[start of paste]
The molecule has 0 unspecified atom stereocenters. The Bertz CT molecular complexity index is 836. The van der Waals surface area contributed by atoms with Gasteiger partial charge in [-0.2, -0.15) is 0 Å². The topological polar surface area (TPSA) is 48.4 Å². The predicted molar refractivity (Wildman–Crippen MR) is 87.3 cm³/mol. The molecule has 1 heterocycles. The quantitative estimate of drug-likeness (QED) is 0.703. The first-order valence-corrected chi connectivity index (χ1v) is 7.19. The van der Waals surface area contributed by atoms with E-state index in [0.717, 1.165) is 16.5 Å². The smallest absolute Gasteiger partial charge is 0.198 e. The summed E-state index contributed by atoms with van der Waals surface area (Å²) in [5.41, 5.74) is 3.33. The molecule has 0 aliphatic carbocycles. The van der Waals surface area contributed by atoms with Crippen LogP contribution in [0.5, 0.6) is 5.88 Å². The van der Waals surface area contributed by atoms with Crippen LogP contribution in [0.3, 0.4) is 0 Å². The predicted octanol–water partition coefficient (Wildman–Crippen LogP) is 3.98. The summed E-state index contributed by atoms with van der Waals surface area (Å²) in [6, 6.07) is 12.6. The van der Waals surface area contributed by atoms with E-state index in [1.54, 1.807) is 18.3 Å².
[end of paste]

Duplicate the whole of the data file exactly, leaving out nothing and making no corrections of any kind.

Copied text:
The molecule has 0 unspecified atom stereocenters. The Bertz CT molecular complexity index is 836. The van der Waals surface area contributed by atoms with Gasteiger partial charge in [-0.2, -0.15) is 0 Å². The topological polar surface area (TPSA) is 48.4 Å². The predicted molar refractivity (Wildman–Crippen MR) is 87.3 cm³/mol. The molecule has 1 heterocycles. The quantitative estimate of drug-likeness (QED) is 0.703. The first-order valence-corrected chi connectivity index (χ1v) is 7.19. The van der Waals surface area contributed by atoms with E-state index in [0.717, 1.165) is 16.5 Å². The smallest absolute Gasteiger partial charge is 0.198 e. The summed E-state index contributed by atoms with van der Waals surface area (Å²) in [5.41, 5.74) is 3.33. The molecule has 0 aliphatic carbocycles. The van der Waals surface area contributed by atoms with Crippen LogP contribution in [0.5, 0.6) is 5.88 Å². The van der Waals surface area contributed by atoms with Crippen LogP contribution in [0.3, 0.4) is 0 Å². The predicted octanol–water partition coefficient (Wildman–Crippen LogP) is 3.98. The summed E-state index contributed by atoms with van der Waals surface area (Å²) in [6, 6.07) is 12.6. The van der Waals surface area contributed by atoms with E-state index in [1.54, 1.807) is 18.3 Å².